Age, Biography and Wiki
Ron Hutchinson (jockey) was born on 14 December, 1927 in Yarraville, Victoria, Australia, is a jockey. Discover Ron Hutchinson (jockey)’s Biography, Age, Height, Physical Stats, Dating/Affairs, Family and career updates. Learn How rich is He in this year and how He spends money? Also learn how He earned most of networth at the age of 96 years old?
|Age||95 years old|
|Born||14 December 1927|
|Birthplace||Yarraville, Victoria, Australia|
We recommend you to check the complete list of Famous People born on 14 December.
He is a member of famous jockey with the age 95 years old group.
Ron Hutchinson (jockey) Height, Weight & Measurements
At 95 years old, Ron Hutchinson (jockey) height not available right now. We will update Ron Hutchinson (jockey)’s Height, weight, Body Measurements, Eye Color, Hair Color, Shoe & Dress size soon as possible.
|Body Measurements||Not Available|
|Eye Color||Not Available|
|Hair Color||Not Available|
Dating & Relationship status
He is currently single. He is not dating anyone. We don’t have much information about He’s past relationship and any previous engaged. According to our Database, He has no children.
Ron Hutchinson (jockey) Net Worth
His net worth has been growing significantly in 2022-2023. So, how much is Ron Hutchinson (jockey) worth at the age of 95 years old? Ron Hutchinson (jockey)’s income source is mostly from being a successful jockey. He is from Australia. We have estimated
Ron Hutchinson (jockey)’s net worth
, money, salary, income, and assets.
|Net Worth in 2023||$1 Million – $5 Million|
|Salary in 2023||Under Review|
|Net Worth in 2022||Pending|
|Salary in 2022||Under Review|
|Source of Income||jockey|
Ron Hutchinson (jockey) Social Network
Hutchinson was inducted into the Australian Racing Hall of Fame in 2005 and now lives in Mornington, Victoria, swimming a kilometre most days in his 90s.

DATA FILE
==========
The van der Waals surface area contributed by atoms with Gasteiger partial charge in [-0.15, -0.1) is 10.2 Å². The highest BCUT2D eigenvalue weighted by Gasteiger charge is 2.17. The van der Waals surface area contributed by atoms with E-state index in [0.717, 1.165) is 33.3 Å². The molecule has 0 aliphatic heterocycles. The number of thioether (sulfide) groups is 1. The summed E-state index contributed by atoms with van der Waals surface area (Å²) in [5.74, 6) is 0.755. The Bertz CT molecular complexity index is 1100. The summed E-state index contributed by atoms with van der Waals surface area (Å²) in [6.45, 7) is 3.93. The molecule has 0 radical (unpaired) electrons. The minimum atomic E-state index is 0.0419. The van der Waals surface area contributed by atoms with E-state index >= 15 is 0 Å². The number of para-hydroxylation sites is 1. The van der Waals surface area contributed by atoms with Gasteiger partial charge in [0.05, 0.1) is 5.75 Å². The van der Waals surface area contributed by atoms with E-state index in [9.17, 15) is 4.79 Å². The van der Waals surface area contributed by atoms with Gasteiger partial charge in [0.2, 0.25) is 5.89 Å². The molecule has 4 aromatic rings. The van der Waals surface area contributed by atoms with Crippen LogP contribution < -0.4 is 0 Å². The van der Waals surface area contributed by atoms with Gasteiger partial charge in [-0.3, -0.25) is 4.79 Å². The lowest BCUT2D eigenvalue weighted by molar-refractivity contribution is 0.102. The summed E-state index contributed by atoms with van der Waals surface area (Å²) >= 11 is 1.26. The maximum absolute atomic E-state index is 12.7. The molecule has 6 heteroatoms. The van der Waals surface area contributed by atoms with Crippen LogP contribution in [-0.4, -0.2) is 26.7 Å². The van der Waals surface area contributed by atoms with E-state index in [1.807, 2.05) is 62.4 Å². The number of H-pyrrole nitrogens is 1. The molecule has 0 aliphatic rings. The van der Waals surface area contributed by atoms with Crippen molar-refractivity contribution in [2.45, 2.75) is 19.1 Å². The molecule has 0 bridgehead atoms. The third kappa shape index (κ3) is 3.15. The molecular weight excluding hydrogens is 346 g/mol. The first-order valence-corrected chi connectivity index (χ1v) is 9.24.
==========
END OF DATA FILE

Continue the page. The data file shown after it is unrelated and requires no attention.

He moved first to Ireland to work for Paddy Prendergast and on his first ride in England won the 2000 Guineas riding Prendergast’s Marshall He then gained a retainer from the Duke of Norfolk and would become the Duke’s stable jockey for 16 years. During his time in Europe, he won over 1000 races, including the Ascot Gold Cup, Goodwood Cup, St Leger, 1000 Guineas, 2000 Guineas, Irish 1000 Guineas (three times), and an Irish 2000 Guineas, as well as riding Sheikh Mohammed’s first winner.
He had four children with Norma – Raymond, Susan, Sally and Peter. Both Raymond and Peter worked in the racing industry. Raymond used to exercise horses at Scobie Breasley’s yard in Epsom, and was leading amateur rider in England for four years before graduating in Veterinary Science at the University of London. Peter was apprentice to Colin Hayes and became premier jockey in Adelaide in 1989-90 and 91 before moving to Melbourne. He won the 1993 Caulfield Cup on Fraar.
He concluded his career with a year in Malaysia and Singapore, where he won the 1978 jockeys’ premiership. His intention had been to retire before that, but on a cross-Atlantic flight he called into Singapore and visited the racecourse. He won nine races in four days and was invited to stay for the season.